5 July 2022

The Alice cocktail bar brings another world to Civic and it's as weird as it should be

| James Coleman
Two people in rabbit ears

The March Hare and White Rabbit welcome you to the Mad Hatter’s tea party. Photo: James Coleman.

Lobster, king prawns, chicken wings, frogs legs, almost all fish and even ribs, to some degree, have a problem.

You can’t get to the goodness without first painstakingly picking it out and hoping it doesn’t slingshot off the plate or squirt the lady on the adjacent table in the eye.

When I eat, I want to eat. I don’t want to solve a Rubik’s cube. I also don’t want to talk, which is why I’m not too fond of dinner parties either.

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Call me boring, but all this means I approached Canberra’s new pop-up cocktail bar, The Alice, with some reluctance.

The Alice has taken over the second floor at the Zoo Bar in Civic from April to December 2022, and it’s described as an “immersive cocktail adventure”.

“For those both curious and curiouser – this will be the tea party to end all tea parties,” the description goes on.

“Across 90 minutes, you will … solve riddles and challenges just like Alice.”

This will be fun.

The Cheshire Cat – the stuff of nightmares. Photo: James Coleman.

As you may have gathered, The Alice is inspired by Lewis Carroll’s famous novel, Alice’s Adventures in Wonderland. It’s one of many themed experiences brought to cities around the world by event company Viral Ventures.

The story begins with Alice growing tired of sitting by her sister on the river bank. She’s considering whether or not to make a daisy chain when she catches sight of a white rabbit with pink eyes.

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“There was nothing so very remarkable in that; nor did Alice think it so very much out of the way to hear the Rabbit say to itself, ‘Oh dear! Oh dear! I shall be late!’, but when the Rabbit actually took a watch out of its waistcoat-pocket and looked at it …”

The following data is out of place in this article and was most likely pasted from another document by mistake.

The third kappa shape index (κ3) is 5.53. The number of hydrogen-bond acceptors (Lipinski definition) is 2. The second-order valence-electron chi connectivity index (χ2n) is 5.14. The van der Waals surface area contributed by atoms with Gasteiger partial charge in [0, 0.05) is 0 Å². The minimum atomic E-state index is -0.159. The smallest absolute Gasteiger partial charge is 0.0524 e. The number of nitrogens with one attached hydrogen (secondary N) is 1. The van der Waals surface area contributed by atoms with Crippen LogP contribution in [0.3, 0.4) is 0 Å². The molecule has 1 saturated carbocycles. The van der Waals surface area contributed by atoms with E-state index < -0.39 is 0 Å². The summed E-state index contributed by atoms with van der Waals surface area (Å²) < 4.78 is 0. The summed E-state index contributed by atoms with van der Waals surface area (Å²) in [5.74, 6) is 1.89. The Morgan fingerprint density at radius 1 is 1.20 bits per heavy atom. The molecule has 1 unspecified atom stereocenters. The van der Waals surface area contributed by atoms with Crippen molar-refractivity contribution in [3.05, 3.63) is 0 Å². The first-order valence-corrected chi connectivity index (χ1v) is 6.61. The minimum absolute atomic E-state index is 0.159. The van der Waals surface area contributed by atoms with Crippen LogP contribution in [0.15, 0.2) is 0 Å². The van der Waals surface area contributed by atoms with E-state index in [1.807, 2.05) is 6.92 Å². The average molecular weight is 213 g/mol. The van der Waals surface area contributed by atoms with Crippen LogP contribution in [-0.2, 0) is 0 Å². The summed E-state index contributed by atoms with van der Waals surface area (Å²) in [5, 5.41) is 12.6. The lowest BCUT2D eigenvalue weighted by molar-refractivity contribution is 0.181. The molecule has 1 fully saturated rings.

What follows is a weird, and at times, mildly disturbing sequence of events. The cocktail spin-off nails the vibe.

On entry, my wife and I are greeted by two ladies dressed as the White Rabbit and the March Hare. We are led through clusters of mismatched tables and chairs laid out with equally mismatched crockery. Mismatched lamp shades and children’s clothes are hanging from the ceiling. There are colourful flowers, card symbols and decanters dotted around. Two thick tree trunks and a garden arch blink out through the chaos of the room, and the large and creepy face of the Cheshire Cat peers out over all of it from its leafy wall.

The phone cameras come out everywhere. It’s clear people are here for the novelty.

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A man in a long black coat and a green velvet top hat welcomes us to the party and suggests we’re all here for something a little extra. I think he means alcohol, not the opium Lewis Carroll had a soft spot for.

Either way, we’re each handed a cupcake with “Eat Me” iced on the top. Direct and straightforward – I like it.

However, before long, we’re handed a sheet of paper with three riddles. We have to work out whether the March Hare or the Mad Hatter is lying, get the goose, corn, and fox safely across the river, and talk to the creepy cat, and for each one, we’re given the keys to a lock box with a different cocktail ingredient in it.

The next challenge is latte art for cocktails. Armed with a bottle of chocolate sauce and a paintbrush, we’re told to compete for a shot by drawing the best picture on the foam.

I set to work. “That’s the first time I’ve seen a car,” the March Hare says to me on her tour of the room’s efforts. This was after my wife had told her what the heck all those brown streaks were meant to be. In defence of my ‘art’, the foam kept popping.

As an experience, The Alice excels – not as a date night but a gal’s night out, and the attention to detail and presentation is astonishing. And if you don’t want to play along, you can just go up to the bar, tell them you’re boring and they’ll hand the drinks over without further ado. So there’s something for everyone.

Book online for $49.50 per person.

Original Article published by James Coleman on Riotact.

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